Why is water hot or cold

Hot or cold?

It is somehow clear that you make tea or coffee with boiling water, but why not do the same with soup? Vegetables, on the other hand, should be put in boiling water, but are sometimes come out after a few minutes and quenched in ice-cold water ...

Sounds pretty complicated, but it isn't if you are aware of a simple rule.

One simple rule

If you want to extract the flavor from an ingredient, you (almost) always prepare it with cold water. There is no special reason for this, except that the flavors are already dissolved while the water is warming up. Normally, you don't turn the hob on full power for this, but let the whole thing take place over medium heat so that you can turn the heat down again in good time when it starts to boil.

In addition, loose protein particles start to coagulate at around 70ÂșC, rise, and you can skim off the foam that forms. They would dissolve in boiling water, but the violent bubbles do not form such a compact foam. So they would be harder to remove.

If, on the other hand, you want to cook the ingredient in such a way that as little taste as possible goes into the water, you can use boiling water. The ingredients then get hot (and cooked through) faster and lose less flavor.

So if you Vegetable broth If you want to cook, you prepare the ingredients with cold water, let them slowly get hot and simmer them until all the flavors are dissolved in the water. You throw away the resulting vegetable slush.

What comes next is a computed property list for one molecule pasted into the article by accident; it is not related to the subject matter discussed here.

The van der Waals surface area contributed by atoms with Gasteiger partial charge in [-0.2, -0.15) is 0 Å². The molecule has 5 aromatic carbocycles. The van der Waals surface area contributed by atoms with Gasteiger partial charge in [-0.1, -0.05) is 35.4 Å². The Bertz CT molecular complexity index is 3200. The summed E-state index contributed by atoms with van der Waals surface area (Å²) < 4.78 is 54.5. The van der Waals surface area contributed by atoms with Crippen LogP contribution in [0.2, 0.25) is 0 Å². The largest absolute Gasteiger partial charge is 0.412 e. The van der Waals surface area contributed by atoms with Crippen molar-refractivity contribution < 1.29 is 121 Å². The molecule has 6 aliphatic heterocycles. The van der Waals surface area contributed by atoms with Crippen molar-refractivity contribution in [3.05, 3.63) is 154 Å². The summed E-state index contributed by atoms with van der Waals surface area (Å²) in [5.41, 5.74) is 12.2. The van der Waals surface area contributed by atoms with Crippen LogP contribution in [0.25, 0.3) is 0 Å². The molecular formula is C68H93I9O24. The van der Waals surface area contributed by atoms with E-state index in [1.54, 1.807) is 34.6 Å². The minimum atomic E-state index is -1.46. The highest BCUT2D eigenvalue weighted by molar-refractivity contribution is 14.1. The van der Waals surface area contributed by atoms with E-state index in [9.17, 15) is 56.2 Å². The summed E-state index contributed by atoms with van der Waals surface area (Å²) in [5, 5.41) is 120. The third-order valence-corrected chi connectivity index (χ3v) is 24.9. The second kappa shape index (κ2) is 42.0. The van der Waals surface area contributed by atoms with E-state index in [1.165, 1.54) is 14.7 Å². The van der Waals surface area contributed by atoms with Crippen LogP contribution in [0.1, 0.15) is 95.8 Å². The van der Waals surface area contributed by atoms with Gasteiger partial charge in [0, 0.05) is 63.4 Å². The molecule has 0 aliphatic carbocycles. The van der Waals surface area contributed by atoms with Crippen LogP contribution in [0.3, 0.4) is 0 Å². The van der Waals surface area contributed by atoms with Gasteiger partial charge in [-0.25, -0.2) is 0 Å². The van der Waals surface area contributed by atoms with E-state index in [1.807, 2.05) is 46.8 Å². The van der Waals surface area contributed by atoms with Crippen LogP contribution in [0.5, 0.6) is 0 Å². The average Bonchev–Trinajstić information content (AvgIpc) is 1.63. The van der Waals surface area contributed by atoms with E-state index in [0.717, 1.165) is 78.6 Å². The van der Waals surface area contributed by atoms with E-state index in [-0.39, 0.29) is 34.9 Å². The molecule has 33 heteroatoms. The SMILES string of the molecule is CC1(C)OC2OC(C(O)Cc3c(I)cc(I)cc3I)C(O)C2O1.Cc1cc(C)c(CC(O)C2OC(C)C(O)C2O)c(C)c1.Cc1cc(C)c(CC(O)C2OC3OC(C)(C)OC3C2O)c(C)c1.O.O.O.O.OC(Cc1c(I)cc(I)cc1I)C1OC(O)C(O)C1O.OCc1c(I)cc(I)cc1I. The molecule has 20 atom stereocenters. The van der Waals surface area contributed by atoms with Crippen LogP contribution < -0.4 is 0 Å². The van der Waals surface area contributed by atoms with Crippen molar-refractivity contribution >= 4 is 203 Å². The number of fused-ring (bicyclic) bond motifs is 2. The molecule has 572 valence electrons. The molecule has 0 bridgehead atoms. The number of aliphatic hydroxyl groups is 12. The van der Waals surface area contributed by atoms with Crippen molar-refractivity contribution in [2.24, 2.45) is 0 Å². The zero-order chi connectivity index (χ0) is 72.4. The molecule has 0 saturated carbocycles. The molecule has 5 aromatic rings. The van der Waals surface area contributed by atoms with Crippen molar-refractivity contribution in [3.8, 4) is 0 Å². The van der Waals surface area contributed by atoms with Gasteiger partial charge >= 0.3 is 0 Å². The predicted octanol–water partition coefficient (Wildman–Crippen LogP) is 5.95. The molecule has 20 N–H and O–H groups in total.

But if you use vegetables as Deposit If you want to cook in the soup, you cut it up and throw it in boiling water so that it boils as briefly as possible, stays crisp and loses as little taste as possible.

It's that simple, but ...

No rule without exception

Smarters will now say that when you have tea or coffee you also want the flavors to be dissolved in the water, but pour boiling water over both. That's right, and for one reason only: by the time the water boils, if you make tea with cold water, so many undesirable flavors have been dissolved that it becomes inedible. The same applies to coffee - although there are also preparation methods with cold water, e.g. Turkish mocha or Greek coffee.

Scare off? Blanch?

But back to the vegetables. You want the broth to be hot, but sometimes you also need cold cooked vegetables, e.g. for salads. You don't just let it get cold when it's done, but dip it briefly in ice-cold water to stop the cooking process immediately. So it stays fresh and crisp and doesn't lose any color.

If you cook the vegetables even shorter, let them get hot for a short time and then put them off immediately, this is called "blanching". This is necessary for some ingredients in order to remove unwanted ingredients - beans, for example, should never be eaten raw, because they contain small amounts of harmful substances that are destroyed by the heat. Here, too, the point of cold water is to stop the heat immediately.